You may have seen the film adaptation, but have you read the classic? 19th century romance written one of the female greats, this fraught and dramatic romance will plunge you into an alternate world and serves as the perfect introduction into 19th century literature. Essential reading.
Feel Free, Zadie Smith
Zadie Smith plunges into the far reaching corners of pop culture and politics with razor-sharp intellect and a compassionate approach, all from a contemporary lens that examines what it is to be alive and partaking in culture today.
Crying in H Mart, Michelle Zauner
A heart wrenching book by the rockstar of Japanese Breakfast, Crying in H Mart unpacks Zauner's life growing up Korean American, losing her mother, and forging her own identity as she recalls memories of cooking for and with her mother. A beautiful memoir for anyone needing to access their heart strings.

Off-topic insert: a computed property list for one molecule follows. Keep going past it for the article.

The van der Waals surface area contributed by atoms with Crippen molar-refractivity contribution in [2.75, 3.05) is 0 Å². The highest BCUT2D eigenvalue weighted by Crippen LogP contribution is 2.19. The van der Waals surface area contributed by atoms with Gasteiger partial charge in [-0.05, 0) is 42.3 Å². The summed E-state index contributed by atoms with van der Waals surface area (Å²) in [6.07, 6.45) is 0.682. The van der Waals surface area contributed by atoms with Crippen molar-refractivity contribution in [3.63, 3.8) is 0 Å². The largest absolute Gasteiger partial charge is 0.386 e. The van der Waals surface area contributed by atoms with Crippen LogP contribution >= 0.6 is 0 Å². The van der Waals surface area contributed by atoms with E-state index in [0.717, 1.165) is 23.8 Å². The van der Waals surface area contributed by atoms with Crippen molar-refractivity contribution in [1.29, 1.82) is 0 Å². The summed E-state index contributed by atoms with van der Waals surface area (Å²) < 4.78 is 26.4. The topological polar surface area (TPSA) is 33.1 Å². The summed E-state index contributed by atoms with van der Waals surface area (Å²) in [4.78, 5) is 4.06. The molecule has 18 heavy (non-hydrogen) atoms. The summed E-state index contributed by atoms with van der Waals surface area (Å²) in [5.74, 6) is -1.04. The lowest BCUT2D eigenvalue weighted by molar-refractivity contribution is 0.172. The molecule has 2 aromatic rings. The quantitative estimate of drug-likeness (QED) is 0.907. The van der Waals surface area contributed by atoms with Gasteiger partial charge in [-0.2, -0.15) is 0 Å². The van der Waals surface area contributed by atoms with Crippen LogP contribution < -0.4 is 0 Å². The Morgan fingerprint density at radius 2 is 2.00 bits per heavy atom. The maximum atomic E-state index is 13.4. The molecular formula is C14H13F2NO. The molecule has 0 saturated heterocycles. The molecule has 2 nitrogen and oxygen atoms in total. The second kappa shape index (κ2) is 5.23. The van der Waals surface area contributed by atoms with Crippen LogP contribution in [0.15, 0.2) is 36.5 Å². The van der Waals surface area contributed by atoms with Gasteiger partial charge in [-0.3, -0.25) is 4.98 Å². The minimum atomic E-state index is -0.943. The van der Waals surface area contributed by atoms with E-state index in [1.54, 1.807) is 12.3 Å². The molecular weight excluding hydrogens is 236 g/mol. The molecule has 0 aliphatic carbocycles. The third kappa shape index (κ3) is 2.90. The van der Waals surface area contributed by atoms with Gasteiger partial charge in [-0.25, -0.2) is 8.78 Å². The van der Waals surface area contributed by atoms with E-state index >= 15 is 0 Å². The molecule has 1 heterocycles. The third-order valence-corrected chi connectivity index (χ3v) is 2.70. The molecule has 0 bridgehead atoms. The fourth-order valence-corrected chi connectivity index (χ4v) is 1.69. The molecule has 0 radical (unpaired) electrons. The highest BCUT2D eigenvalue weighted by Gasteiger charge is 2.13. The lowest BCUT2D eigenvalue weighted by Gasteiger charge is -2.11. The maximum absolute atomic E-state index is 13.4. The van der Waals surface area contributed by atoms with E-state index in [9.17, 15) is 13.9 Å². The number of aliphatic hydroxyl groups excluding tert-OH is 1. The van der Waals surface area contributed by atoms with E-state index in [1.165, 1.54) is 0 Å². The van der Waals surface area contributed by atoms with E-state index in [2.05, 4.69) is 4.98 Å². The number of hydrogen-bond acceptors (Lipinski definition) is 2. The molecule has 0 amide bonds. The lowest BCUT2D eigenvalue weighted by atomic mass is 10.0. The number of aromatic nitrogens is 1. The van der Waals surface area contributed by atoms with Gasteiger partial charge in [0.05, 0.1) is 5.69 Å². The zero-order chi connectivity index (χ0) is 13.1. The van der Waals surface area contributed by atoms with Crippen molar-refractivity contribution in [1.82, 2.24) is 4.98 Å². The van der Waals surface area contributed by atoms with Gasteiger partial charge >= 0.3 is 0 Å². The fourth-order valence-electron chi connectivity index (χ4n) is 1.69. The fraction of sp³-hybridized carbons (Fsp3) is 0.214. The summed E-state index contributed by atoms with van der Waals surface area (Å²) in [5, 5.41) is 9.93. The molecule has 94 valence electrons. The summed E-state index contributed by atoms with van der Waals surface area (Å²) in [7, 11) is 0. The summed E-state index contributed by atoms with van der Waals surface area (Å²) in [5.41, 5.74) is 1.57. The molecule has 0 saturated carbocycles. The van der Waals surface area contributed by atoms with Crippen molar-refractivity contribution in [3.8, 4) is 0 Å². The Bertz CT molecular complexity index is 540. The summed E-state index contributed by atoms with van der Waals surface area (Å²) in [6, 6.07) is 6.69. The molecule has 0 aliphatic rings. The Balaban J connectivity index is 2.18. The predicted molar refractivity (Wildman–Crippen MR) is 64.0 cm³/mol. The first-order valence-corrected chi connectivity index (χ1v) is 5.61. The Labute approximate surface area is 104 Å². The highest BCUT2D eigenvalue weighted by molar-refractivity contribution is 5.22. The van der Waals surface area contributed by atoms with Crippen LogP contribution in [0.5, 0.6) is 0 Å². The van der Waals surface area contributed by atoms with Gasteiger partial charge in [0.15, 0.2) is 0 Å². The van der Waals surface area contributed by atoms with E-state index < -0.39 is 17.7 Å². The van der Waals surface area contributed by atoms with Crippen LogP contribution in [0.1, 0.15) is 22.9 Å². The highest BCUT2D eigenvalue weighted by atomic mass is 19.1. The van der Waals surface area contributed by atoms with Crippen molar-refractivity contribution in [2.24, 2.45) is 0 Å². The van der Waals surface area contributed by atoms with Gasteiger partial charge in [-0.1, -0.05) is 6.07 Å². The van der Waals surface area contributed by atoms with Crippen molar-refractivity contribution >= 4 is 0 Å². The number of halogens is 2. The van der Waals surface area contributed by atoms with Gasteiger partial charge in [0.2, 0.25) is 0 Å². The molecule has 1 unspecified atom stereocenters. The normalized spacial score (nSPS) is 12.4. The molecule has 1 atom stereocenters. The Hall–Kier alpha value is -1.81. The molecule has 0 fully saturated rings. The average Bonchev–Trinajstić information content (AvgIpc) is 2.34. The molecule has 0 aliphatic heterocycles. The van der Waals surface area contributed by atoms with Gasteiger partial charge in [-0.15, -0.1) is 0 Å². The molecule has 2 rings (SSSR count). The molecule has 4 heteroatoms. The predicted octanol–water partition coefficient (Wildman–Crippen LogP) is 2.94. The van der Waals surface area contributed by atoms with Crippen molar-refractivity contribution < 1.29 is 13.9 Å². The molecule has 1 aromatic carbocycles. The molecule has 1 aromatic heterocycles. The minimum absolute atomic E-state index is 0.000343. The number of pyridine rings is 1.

On Earth We're Briefly Gorgeous, Ocean Vuong
Another perfect memoir-style novel in the form of a letter, where the writer addresses his estranged mother, who cannot read, and unfolds his life growing up as a queer, Vietnamese American. Tear jerking and beautifully written, this is a must read in regard to the style of prose and the subject matter. I know I grew from reading it.
The Unbearable Lightness of Being, Milan Kundera
A story about love, life, monogamy and passion. Set against the backdrop of Soviet-era Czechoslovakia, it touches on themes of communism and its impacts. The storyline itself focusses on one man and one woman in a relationship that turns out to be a love triangle, but it is so much more at the same time.